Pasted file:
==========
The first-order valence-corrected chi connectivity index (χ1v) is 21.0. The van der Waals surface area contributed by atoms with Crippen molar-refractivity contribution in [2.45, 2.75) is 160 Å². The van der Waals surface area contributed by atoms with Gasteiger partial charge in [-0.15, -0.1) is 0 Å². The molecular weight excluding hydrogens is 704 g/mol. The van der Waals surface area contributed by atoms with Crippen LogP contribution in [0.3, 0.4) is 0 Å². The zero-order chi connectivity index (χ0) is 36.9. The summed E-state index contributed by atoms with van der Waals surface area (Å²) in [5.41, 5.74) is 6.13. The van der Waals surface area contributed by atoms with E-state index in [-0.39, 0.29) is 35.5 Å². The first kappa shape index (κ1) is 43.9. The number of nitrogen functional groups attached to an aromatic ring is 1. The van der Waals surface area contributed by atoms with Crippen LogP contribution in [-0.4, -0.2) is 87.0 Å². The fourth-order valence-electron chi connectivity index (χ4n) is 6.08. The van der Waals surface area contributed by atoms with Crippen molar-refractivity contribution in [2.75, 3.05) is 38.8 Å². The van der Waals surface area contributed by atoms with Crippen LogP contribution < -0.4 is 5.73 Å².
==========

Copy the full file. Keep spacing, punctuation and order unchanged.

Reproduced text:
The first-order valence-corrected chi connectivity index (χ1v) is 21.0. The van der Waals surface area contributed by atoms with Crippen molar-refractivity contribution in [2.45, 2.75) is 160 Å². The van der Waals surface area contributed by atoms with Gasteiger partial charge in [-0.15, -0.1) is 0 Å². The molecular weight excluding hydrogens is 704 g/mol. The van der Waals surface area contributed by atoms with Crippen LogP contribution in [0.3, 0.4) is 0 Å². The zero-order chi connectivity index (χ0) is 36.9. The summed E-state index contributed by atoms with van der Waals surface area (Å²) in [5.41, 5.74) is 6.13. The van der Waals surface area contributed by atoms with E-state index in [-0.39, 0.29) is 35.5 Å². The first kappa shape index (κ1) is 43.9. The number of nitrogen functional groups attached to an aromatic ring is 1. The van der Waals surface area contributed by atoms with Crippen LogP contribution in [-0.4, -0.2) is 87.0 Å². The fourth-order valence-electron chi connectivity index (χ4n) is 6.08. The van der Waals surface area contributed by atoms with Crippen molar-refractivity contribution in [2.75, 3.05) is 38.8 Å². The van der Waals surface area contributed by atoms with Crippen LogP contribution < -0.4 is 5.73 Å².